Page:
US and China seek revival of trade talks, says Trump adviser - GulfToday

US and China seek revival of trade talks, says Trump adviser

US-Stock

Lower US interest rates could help support outperforming US homebuilder stocks.

Washington and Beijing are working actively to revive negotiations aimed at ending the trade war that has rattled world markets, Donald Trump’s chief economic advisor said on Sunday.

If teleconferences between both sides’ deputies pan out in the next 10 days “and we can have a substantive renewal of negotiations,” Larry Kudlow said on “Fox News Sunday,” “then we are planning to have China come to the USA and meet with our principals to continue the negotiations.”

That left it uncertain, however, whether a Chinese delegation would be coming to Washington next month, as a White House spokesperson predicted after US Trade Representative Robert Lighthizer and Treasury Secretary Steven Mnuchin left a round of trade talks in Shanghai in July.

But Kudlow emphasised that phone conversations held last week to follow up on the Shanghai talks - involving Lighthizer, Mnuchin and two senior Chinese negotiators, Vice Premier Liu He and Commerce Secretary Zhong Shan - were “a lot more positive than has been reported in the media.”

World financial markets have been on edge amid a series of signs pointing to a serious slowing of the global economy - notably because of the trade war between the world’s two largest economies - and have been reacting strongly to even the slightest new indicator.

 The US-China negotiations began in earnest in January and seemed at first to make substantial progress, raising hopes that a trade deal could be rapidly reached.

 But during the spring, the US president abruptly called off the talks, saying the Chinese had reneged on earlier commitments.

 The discussions resumed again in June at the highest levels in the margins of the G-20 summit meeting in Osaka, Japan between Trump and his Chinese counterpart Xi Jinping.

 But markets were hit with a fresh surprise when Trump suddenly announced that as of September 1 he was imposing punitive 10-percent tariffs on $300 billion in Chinese goods that had so far been spared.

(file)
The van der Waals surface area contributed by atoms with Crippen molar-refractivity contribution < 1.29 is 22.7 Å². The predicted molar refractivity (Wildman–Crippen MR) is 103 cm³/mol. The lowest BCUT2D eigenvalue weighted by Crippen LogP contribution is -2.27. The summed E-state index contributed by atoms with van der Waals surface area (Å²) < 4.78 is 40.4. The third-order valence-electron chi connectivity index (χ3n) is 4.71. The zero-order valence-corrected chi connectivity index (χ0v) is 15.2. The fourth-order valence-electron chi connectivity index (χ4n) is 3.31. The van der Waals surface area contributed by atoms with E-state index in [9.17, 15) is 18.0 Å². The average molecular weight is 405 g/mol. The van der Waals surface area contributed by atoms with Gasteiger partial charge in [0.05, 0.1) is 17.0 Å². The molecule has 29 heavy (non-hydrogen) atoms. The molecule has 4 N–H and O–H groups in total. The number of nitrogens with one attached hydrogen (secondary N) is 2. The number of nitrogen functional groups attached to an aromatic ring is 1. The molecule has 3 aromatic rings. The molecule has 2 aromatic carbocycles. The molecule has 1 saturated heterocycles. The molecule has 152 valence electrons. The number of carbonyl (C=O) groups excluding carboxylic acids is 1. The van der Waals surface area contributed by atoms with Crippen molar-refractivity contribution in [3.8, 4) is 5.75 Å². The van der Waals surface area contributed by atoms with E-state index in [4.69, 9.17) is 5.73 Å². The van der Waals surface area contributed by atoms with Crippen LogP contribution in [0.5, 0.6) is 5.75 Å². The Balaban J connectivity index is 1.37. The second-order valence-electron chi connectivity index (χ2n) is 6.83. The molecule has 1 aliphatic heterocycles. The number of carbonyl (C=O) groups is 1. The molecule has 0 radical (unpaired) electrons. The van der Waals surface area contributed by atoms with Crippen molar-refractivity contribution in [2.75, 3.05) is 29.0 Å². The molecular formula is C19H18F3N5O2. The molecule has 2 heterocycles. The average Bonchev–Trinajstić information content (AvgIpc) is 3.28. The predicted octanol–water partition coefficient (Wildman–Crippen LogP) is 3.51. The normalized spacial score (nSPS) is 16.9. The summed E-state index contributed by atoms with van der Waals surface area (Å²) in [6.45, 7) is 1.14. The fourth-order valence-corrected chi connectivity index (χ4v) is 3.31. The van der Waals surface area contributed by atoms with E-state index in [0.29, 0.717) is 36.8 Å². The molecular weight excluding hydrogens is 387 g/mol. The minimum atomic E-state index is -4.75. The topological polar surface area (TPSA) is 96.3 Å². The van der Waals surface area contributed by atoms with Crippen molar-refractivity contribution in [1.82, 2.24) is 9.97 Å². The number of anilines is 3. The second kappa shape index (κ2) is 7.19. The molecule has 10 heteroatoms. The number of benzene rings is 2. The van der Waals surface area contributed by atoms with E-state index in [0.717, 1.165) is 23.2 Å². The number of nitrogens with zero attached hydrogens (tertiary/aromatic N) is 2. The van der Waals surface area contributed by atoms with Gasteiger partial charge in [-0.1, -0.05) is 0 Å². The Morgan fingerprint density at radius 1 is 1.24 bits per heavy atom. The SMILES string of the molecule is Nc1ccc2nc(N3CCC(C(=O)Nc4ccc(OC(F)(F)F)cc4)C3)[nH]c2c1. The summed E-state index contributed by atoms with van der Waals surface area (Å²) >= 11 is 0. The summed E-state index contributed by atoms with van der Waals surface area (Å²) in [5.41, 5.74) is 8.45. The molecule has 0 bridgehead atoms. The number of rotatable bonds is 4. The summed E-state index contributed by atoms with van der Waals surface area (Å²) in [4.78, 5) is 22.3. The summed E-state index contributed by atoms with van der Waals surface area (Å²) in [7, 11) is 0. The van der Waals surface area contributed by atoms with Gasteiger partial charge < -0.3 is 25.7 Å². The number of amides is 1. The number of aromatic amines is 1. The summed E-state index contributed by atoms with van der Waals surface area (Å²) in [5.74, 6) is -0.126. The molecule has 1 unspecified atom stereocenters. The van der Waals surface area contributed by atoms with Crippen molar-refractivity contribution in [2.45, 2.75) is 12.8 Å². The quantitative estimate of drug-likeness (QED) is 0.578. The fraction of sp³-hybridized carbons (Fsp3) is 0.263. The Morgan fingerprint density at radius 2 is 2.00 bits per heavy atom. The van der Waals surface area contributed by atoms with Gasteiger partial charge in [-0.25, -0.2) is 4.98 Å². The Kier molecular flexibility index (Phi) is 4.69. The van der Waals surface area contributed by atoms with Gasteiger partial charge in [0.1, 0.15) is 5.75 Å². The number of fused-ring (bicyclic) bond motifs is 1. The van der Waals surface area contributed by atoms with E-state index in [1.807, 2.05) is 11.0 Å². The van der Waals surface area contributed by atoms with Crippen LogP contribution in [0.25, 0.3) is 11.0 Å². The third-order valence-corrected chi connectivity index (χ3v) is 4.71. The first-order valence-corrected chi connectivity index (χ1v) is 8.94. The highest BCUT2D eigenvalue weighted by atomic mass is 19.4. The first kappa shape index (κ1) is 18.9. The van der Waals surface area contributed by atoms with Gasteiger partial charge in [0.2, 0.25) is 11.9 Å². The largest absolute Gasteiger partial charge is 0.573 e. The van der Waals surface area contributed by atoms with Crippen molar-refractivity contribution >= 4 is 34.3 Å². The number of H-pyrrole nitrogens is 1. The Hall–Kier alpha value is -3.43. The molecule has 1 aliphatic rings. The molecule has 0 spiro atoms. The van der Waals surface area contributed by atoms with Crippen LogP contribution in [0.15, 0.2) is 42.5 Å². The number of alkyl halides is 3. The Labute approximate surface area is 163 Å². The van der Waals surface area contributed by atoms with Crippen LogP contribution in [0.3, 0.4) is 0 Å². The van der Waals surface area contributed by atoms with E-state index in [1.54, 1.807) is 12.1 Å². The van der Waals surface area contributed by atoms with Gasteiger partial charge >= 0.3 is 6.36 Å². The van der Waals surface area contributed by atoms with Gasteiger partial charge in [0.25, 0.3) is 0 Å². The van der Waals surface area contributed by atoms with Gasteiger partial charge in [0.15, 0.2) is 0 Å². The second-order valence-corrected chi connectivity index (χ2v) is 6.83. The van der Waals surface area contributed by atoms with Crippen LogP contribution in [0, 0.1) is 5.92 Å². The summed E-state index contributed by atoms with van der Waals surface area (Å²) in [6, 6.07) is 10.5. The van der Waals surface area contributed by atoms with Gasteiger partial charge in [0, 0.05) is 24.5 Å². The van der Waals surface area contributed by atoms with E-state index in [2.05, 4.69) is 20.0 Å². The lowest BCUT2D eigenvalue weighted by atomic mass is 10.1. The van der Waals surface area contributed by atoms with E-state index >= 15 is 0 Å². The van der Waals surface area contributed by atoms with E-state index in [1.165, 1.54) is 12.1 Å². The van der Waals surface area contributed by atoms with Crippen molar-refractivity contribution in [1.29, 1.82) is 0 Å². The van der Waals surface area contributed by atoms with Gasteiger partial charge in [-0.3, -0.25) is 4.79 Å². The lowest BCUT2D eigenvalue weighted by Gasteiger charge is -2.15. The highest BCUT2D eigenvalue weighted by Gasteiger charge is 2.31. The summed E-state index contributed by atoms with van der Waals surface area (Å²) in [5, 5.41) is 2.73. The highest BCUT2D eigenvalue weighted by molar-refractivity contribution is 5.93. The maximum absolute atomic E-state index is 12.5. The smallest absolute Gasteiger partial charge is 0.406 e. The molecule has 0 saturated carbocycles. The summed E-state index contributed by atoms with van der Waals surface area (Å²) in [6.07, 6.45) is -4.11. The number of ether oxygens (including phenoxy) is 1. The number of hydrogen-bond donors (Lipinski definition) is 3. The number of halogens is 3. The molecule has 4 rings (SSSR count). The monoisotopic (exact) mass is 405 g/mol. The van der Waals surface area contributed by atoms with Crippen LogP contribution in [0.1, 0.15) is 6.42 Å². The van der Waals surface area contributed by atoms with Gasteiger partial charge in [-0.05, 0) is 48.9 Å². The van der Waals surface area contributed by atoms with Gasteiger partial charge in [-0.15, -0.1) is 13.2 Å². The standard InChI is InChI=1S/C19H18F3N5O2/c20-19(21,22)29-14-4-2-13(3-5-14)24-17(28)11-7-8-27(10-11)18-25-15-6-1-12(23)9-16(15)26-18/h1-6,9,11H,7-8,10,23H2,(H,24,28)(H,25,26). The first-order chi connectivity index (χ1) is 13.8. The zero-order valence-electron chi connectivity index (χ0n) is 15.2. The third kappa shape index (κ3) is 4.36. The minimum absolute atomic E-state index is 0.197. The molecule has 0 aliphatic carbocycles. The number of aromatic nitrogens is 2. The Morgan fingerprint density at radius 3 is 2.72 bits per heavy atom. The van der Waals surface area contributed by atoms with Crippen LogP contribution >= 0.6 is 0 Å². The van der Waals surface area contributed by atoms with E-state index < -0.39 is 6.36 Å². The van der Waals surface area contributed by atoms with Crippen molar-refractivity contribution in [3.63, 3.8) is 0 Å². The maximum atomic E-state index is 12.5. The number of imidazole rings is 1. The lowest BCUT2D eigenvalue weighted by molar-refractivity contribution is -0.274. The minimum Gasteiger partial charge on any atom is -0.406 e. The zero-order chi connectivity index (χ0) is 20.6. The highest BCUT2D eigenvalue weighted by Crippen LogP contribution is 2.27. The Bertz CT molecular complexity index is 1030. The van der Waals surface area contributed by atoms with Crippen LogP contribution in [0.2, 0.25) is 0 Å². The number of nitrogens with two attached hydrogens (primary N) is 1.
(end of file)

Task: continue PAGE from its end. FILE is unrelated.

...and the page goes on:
And then came the announcement from the White House that Trump - already campaigning for re-election in 2020 - had decided to delay imposing the tariffs until December 15 so as not to cast a shadow on the Christmas shopping plans of Americans.

Meanwhile, a separate report says that lower US interest rates could help support outperforming US homebuilder stocks, even as they raise worries about the economy, while a bonanza of industry data and Federal Reserve speakers next week are likely to help shape the outlook.

After underperforming in 2018, the PHLX Housing Index is up about 30 per cent for the year so far, roughly double the year-to-date gain of the benchmark S&P 500 index.

Mortgage rates have been declining with US Treasury debt yields, and the outlook for interest rates suggests further easing after the Federal Reserve lowered rates last month and indicated it could cut again this year, depending on data.

This week, US 30-year Treasury yields fell to a record low below 2 per cent, while benchmark 10-year yields declined to a three-year trough as trade tensions linger and global economic growth continues to slow.

The 30-year fixed mortgage rate has dropped to 3.60 per cent from a peak of 4.94 per cent in November, according to mortgage finance agency Freddie Mac. Mortgage rates are often tied to the benchmark 10-year Treasury yield.

Strategists said that could bode well for homebuilders and the housing market, which has been struggling because of land and labour shortages.

A report on Friday showed US homebuilding fell for a third straight month in July amid a steep decline in the construction of multifamily housing units, even as the data provided a positive sign for housing: a jump in permits to a seven-month high.

Next week, the US Commerce Department will release data on July new home sales.

Housing and homebuilding stocks should continue to do well as long as rates remain low, but the potential for slower demand is a risk, said Michael James, managing director of equity trading at Wedbush Securities in Los Angeles. “Lower interest rates lead to lower mortgage rates (which) lead to increased demand for homebuilders,” he said. “You counter that with potential concerns that, if a recession is coming, even if rates are at historically low levels, demand for everything is going to be somewhat mitigated.”

Eric Marshall, portfolio manager at Hodges Capital Management in Dallas, has seen relatively good traction in housing even with the turbulent markets. Lower rates are a plus, he said, along with an unemployment rate at its lowest level in years.

“Consumer savings have come up, household formation continues to grow faster than the supply of housing,” Marshall said. “And I think all of those things coming together make for a more stable environment for the publicly traded housing stocks.”

Agencies